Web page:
Last Friday, the restructuring of United Bank for Africa (UBA) Plc was concluded, following the listing of two separate entities carved out of the banking group. Following the decision of the Central Bank of Nigeria (CBN) to end universal banking model in 2010, banks were required to adopt a new structure.
The board of UBA opted for a commercial banking (monoline)structure, which led to the divestment from all the group's non-commercial banking business to be held as separate companies by UBA shareholders.
Under the new arrangement, the divested non-commercial banking businesses (except Africa Prudential Registrars and Afriland Properties that will be held directly by shareholders) were consolidated within UBA Capital Plc.
The restructuring, which was approved by the shareholders last December, resulted in the emergence of four separate stand-alone companies. The companies include: UBA Plc, UBA Capital Plc, African Prudential Registrars Plc and Afriland Properties Plc.
UBA Plc comprises the Nigeria bank, 18 African banking subsidiaries, UBA Pension Custodians, UBA Forex Markets and UBA Capital Europe.
UBA Capital Plc is made up of UBA Asset Management; UBA Trustees; UBA Metropolitan Insurance; UBA Stockbrokers; UBA Insurance Brokers and UBA Nominees.
African Prudential Registrars Plc is into share registration business while Afriland Properties Plc is into properties real estate related businesses.
Implication for Shareholders
Listing the benefits of the new structure, Chairman of the bank, Israel Ogbue, said it would enhance UBA's corporate governance practises because there would be dedicated board and management focus on the core business of commercial banking.
The structure, he added, would ensure the protection of shareholders, explaining that in designing the new structure, care was taken to ensure that the potential concerns of all stakeholders were addressed, especially shareholders of UBA Plc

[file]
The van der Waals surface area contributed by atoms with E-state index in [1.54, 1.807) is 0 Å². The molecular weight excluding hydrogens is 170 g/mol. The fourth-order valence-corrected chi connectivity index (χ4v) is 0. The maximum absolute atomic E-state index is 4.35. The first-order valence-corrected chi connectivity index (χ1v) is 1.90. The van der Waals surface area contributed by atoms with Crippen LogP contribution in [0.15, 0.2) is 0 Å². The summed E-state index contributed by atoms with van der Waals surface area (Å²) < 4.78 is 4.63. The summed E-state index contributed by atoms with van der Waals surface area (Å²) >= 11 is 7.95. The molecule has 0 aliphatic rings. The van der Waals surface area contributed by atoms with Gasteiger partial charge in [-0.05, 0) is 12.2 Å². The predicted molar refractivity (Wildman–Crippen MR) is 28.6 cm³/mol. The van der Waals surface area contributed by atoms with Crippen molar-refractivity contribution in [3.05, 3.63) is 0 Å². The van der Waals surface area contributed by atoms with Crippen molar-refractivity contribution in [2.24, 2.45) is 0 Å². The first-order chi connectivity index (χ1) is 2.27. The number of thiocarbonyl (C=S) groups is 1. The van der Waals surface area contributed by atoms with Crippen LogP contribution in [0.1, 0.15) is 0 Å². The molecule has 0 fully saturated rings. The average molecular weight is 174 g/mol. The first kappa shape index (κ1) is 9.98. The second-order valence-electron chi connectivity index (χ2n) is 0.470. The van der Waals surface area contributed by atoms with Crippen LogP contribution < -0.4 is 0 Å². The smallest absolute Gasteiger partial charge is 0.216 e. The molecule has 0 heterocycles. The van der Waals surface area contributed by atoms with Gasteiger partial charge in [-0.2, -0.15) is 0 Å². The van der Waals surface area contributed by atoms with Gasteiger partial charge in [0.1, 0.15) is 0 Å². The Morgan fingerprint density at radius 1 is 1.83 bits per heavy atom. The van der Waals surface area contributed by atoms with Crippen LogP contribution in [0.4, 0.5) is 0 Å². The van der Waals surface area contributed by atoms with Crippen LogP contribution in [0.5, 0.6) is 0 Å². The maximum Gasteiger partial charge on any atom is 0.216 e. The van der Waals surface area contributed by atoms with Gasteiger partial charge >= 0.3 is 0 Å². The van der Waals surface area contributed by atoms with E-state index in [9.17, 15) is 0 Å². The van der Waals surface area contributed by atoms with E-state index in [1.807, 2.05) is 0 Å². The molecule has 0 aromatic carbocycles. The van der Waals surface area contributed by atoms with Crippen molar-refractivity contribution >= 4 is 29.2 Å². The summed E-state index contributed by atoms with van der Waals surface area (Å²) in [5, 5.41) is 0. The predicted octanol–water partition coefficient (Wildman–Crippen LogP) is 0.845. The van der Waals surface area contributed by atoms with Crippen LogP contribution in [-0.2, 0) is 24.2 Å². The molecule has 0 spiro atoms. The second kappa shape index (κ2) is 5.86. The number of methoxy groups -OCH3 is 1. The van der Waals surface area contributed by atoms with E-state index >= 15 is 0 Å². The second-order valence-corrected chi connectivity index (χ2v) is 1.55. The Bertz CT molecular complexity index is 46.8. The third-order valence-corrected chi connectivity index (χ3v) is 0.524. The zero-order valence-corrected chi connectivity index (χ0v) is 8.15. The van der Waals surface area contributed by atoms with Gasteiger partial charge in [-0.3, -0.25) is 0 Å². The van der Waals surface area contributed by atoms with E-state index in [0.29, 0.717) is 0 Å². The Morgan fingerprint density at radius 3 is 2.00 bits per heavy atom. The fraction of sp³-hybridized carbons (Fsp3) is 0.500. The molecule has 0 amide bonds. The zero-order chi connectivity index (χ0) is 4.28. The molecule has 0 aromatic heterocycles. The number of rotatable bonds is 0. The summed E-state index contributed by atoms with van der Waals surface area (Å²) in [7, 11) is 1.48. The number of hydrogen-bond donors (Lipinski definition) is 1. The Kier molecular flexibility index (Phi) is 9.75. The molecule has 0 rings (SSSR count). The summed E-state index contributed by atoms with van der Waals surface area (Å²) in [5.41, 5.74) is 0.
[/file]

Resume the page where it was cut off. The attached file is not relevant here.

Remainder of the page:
"The proposed restructuring of the Group will ensure significant enhancement of portfolio optimisation, coordination and reduction of risks and duplications across the different businesses. Shareholders will remain the end beneficiaries of inherent/future value existing in viable subsidiaries that operate in industries with strong underlying fundamentals and that have demonstrated sustainable growth and profitability profiles," he declared.
On his part, the Group Managing Director/Chief Executive Officer of the bank, Phillip Oduoza, said the board adopted a commercial banking structure that would lead to more value for shareholders.
"Capital market valuations of post-restructure entities will likely reveal an unlocking of value as investors will gain a deeper understanding of spun off entities currently within the UBA Group. We believe that this will drive operational efficiency, support our growth strategies and be a significant driver of value to all stakeholders," he said.
Last Friday, African Prudential Registrars Plc and UBA Capital Plc were listed on the NSE as separate companies. While one billion shares of African Prudential Registrars Plc were listed at N1.59 per share, four billion shares of UBA Capital got listed at N1.16 per share.
Both companies now have separate boards of directors with Mrs. Eniola Fadayomi as the Chairman of African Prudential Registrars Plc while Mr. Peter Ashade, remains the managing director/chief executive officer.
On the other hand, Angela Aneke is the Chairman of UBA Capital, while Mr. Rasheed Olaoluwa is the chief executive officer of the company.
However, shareholders of UBA Plc have one share in African Prudential Registrars Plc and four shares in UBA Capital for every 33 shares held in the bank.
Analysts at Renaissance Capital said the impact of the restructuring on UBA shareholders is boosted by the dominance of the banking assets of the firm. They therefore believe investors should stick more to the banking arm.
"The question, we think, is what shareholders should do with the new entities. We are not convinced the UBA Capital and Registrars business should trade at the same multiple as the commercial banking assets. These businesses are small, and additionally it is unclear, in our opinion, whether they have viable competitive advantages as standalone businesses," they said.
Financial Performance of UBA